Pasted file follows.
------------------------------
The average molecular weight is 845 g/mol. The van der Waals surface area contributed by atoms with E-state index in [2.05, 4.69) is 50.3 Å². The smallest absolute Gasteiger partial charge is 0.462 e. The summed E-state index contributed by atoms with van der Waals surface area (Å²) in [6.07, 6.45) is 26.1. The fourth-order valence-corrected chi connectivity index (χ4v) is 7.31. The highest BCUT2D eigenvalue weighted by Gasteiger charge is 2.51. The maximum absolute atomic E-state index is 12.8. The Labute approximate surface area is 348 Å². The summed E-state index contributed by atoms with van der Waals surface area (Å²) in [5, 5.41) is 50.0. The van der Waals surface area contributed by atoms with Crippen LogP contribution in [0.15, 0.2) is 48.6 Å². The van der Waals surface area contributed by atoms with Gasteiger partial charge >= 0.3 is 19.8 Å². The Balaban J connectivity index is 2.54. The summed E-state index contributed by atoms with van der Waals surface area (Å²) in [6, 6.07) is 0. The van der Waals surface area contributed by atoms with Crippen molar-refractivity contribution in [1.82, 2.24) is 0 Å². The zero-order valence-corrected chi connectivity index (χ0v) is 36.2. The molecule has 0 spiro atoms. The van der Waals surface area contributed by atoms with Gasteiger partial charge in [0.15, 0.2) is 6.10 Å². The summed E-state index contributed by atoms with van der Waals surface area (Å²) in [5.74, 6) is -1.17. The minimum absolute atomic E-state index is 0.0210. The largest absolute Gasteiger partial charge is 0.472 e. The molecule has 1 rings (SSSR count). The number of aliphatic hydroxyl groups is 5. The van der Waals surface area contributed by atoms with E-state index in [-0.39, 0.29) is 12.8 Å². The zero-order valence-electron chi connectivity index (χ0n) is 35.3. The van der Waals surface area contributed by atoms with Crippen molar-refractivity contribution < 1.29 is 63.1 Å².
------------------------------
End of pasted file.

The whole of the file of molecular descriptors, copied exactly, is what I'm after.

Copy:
The average molecular weight is 845 g/mol. The van der Waals surface area contributed by atoms with E-state index in [2.05, 4.69) is 50.3 Å². The smallest absolute Gasteiger partial charge is 0.462 e. The summed E-state index contributed by atoms with van der Waals surface area (Å²) in [6.07, 6.45) is 26.1. The fourth-order valence-corrected chi connectivity index (χ4v) is 7.31. The highest BCUT2D eigenvalue weighted by Gasteiger charge is 2.51. The maximum absolute atomic E-state index is 12.8. The Labute approximate surface area is 348 Å². The summed E-state index contributed by atoms with van der Waals surface area (Å²) in [5, 5.41) is 50.0. The van der Waals surface area contributed by atoms with Crippen LogP contribution in [0.15, 0.2) is 48.6 Å². The van der Waals surface area contributed by atoms with Gasteiger partial charge >= 0.3 is 19.8 Å². The Balaban J connectivity index is 2.54. The summed E-state index contributed by atoms with van der Waals surface area (Å²) in [6, 6.07) is 0. The van der Waals surface area contributed by atoms with Crippen molar-refractivity contribution in [1.82, 2.24) is 0 Å². The zero-order valence-corrected chi connectivity index (χ0v) is 36.2. The molecule has 0 spiro atoms. The van der Waals surface area contributed by atoms with Gasteiger partial charge in [0.15, 0.2) is 6.10 Å². The summed E-state index contributed by atoms with van der Waals surface area (Å²) in [5.74, 6) is -1.17. The minimum absolute atomic E-state index is 0.0210. The largest absolute Gasteiger partial charge is 0.472 e. The molecule has 1 rings (SSSR count). The number of aliphatic hydroxyl groups is 5. The van der Waals surface area contributed by atoms with E-state index in [-0.39, 0.29) is 12.8 Å². The zero-order valence-electron chi connectivity index (χ0n) is 35.3. The van der Waals surface area contributed by atoms with Crippen molar-refractivity contribution < 1.29 is 63.1 Å².